Three dead as Somali pirates fight over ransom

2014-09-27 07:20
Michael Scott Moore (File)

Michael Scott Moore (File)

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Mogadishu - Three Somali pirates were killed in a fight over the ransom paid to free the German-American journalist who was released this week after two years and eight months of captivity, a police official said Friday.

The gunfight broke out in the central town of Galkayo late on Thursday when some of the pirates who held Michael Scott Moore attacked their comrades, accusing them of conducting a secret deal with negotiators, said Mohamed Hassan.

A top pirate commander was among three people killed after Moore was freed on Tuesday, he said, adding that one camp of pirates accused the other of betrayal.

The clash started after one group of pirates appeared unwilling to share the cash with others, Bile Hussein, a pirate commander in the coastal town of Hobyo, told The Associated Press on Friday. He said earlier that a ransom of $1.6m was paid by Somali intermediaries acting on behalf of Germany.

Germany's Foreign Ministry hasn't confirmed money was paid and US policy forbids the payment of ransoms.

The 45-year-old Moore, who holds both German and US citizenship, was flown to the Kenyan capital, Nairobi, where he was said to be getting medical care after being freed in Somalia, according to Germany's Foreign Ministry.

A statement issued on Thursday through the German magazine Der Spiegel, for which Moore had freelanced in the past, said he was safe but not healthy.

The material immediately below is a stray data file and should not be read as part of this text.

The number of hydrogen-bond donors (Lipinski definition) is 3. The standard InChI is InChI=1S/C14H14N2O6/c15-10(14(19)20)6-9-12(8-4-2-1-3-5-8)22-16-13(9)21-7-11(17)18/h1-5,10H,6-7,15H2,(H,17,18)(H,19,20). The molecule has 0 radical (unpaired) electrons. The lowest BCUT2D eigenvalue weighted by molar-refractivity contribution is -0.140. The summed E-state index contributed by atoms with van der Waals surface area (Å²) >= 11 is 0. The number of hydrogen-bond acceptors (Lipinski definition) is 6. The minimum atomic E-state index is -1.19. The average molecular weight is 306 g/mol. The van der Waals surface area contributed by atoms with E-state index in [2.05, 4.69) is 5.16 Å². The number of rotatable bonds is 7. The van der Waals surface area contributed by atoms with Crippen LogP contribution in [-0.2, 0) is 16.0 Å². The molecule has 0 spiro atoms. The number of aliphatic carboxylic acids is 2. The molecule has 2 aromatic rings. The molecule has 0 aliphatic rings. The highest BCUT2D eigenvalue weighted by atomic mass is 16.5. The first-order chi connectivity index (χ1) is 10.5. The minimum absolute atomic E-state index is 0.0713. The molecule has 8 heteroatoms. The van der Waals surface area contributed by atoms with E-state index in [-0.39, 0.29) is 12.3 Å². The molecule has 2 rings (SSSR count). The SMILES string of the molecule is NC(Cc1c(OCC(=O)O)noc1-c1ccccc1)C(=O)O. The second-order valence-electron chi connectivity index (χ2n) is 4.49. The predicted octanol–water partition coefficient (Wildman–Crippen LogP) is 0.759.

Moore was seized by pirates in January 2012 in Galkayo as he drove from the airport. Just four days later, US Navy SEALs rescued an American and a Dane in a night time raid while killing all nine of their guards. Those two had also been kidnapped in Galkayo in October 2011.

Hussein, the pirate commander, said the pirates who held Moore grew tired of keeping him and were increasingly concerned the US would attempt to use force to secure the journalist's freedom. The pirates had been holding out for a ransom of $5m, he said, but decided to settle for $1.6m offered by negotiators after a long period of silence.

The towns of Hobyo and Galkayo are well-known pirate dens in Somalia and Moore was abducted around the time pirates turned to kidnappings for income after their income from hijacking ships declined as a result of armed international vessels conducting anti-piracy patrols off the coast of Somalia.

Read more on:    michael scott moore  |  somalia  |  germany  |  east africa

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